Both Sides of the Reality Fence
The rise in popularity of both Virtual and Augmented Reality systems is leading many to suggest that when all the “digital” dust has settled one of these technologies will be left a casualty on the technology roadside. With Facebook having invested heavily in VR and Apple nailing their colours firmly to the AR mast, it’s quite possible that in the end “there can be only one”.
However, in truth, it is unlikely to assume that events will conclude in such a way because this isn’t the 21st century equivalent of VHS v Betamax. The differences between virtual reality and augmented reality are substantial. One is a very individual experience that seeks to remove the subject from their environment and transport them to a completely synthetic, immersive world, whilst the other inserts elements of technology into a user’s environment to enhance their living space and even deliver them information.
The argument is further complicated by the suggestion that VR is a solitary excursion and AR much more collaborative and yet neither is a completely social undertaking. Whether it’s handsets or headsets, your focus is always going to be on the device first.
For either technology to attain mass market appeal, it needs to extend beyond the early adopters and entice the mainstream who usually limit their engagement with tech to communication or gaming.
There is no reason to believe that both technologies cannot succeed and prosper but much will ultimately be determined by content. AR could develop into an everyday tool that better aids decisions for everything from food to transportation. VR has the potential to make great strides in education and entertainment and could be a fertile realm for creative minds to produce a unique experience.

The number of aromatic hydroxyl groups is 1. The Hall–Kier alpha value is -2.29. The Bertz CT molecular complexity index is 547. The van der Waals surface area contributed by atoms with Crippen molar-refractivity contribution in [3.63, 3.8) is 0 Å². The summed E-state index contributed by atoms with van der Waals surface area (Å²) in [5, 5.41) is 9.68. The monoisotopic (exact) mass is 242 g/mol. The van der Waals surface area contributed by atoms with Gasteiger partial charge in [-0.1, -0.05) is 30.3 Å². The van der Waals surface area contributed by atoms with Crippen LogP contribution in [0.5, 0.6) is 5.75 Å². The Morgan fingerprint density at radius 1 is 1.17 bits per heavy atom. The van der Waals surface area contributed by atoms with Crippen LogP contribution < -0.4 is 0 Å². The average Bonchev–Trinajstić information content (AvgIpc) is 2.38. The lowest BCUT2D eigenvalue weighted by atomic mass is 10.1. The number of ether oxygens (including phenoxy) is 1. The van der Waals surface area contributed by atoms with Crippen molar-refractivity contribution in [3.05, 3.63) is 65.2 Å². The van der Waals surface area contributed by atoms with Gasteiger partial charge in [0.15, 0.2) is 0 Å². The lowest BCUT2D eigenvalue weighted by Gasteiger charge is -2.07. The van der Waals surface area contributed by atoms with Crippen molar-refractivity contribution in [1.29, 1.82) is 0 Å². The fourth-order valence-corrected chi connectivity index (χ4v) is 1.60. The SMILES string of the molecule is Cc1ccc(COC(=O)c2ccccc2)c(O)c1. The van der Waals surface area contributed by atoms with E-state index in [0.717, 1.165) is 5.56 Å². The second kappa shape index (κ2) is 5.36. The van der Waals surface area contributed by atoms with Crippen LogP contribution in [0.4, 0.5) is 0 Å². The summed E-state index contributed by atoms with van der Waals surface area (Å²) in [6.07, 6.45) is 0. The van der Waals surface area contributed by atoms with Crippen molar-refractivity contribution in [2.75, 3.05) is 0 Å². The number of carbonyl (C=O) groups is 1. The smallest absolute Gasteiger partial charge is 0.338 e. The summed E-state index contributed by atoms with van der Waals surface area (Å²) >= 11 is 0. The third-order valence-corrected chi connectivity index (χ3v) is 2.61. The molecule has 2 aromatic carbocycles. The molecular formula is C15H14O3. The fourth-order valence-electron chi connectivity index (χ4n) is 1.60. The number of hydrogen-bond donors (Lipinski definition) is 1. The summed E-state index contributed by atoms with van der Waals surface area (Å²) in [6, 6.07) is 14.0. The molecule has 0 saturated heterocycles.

Some forecasters are suggesting that by 2020, AR may take a substantial lead but not to the detriment of VR. I believe they both serve an important purpose for the future of technology but how they ultimately become part of our lives will depend on how well they serve our needs.
That is the difficult aspect to appreciate because the pace of development could see the technology move faster than the consumer can keep up with it. And with so many players already in the market and many more due to emerge over the next six months it could become convoluted and competitive, ultimately driving prices of the hardware down.
With giants like Apple and Facebook behind them and major companies such as Google, Samsung, Microsoft and Sony keen to make their own mark in the sector, we could see some of the most innovative developments take shape in the VR/AR space over the next few years.
So watch this space – with or without a headset.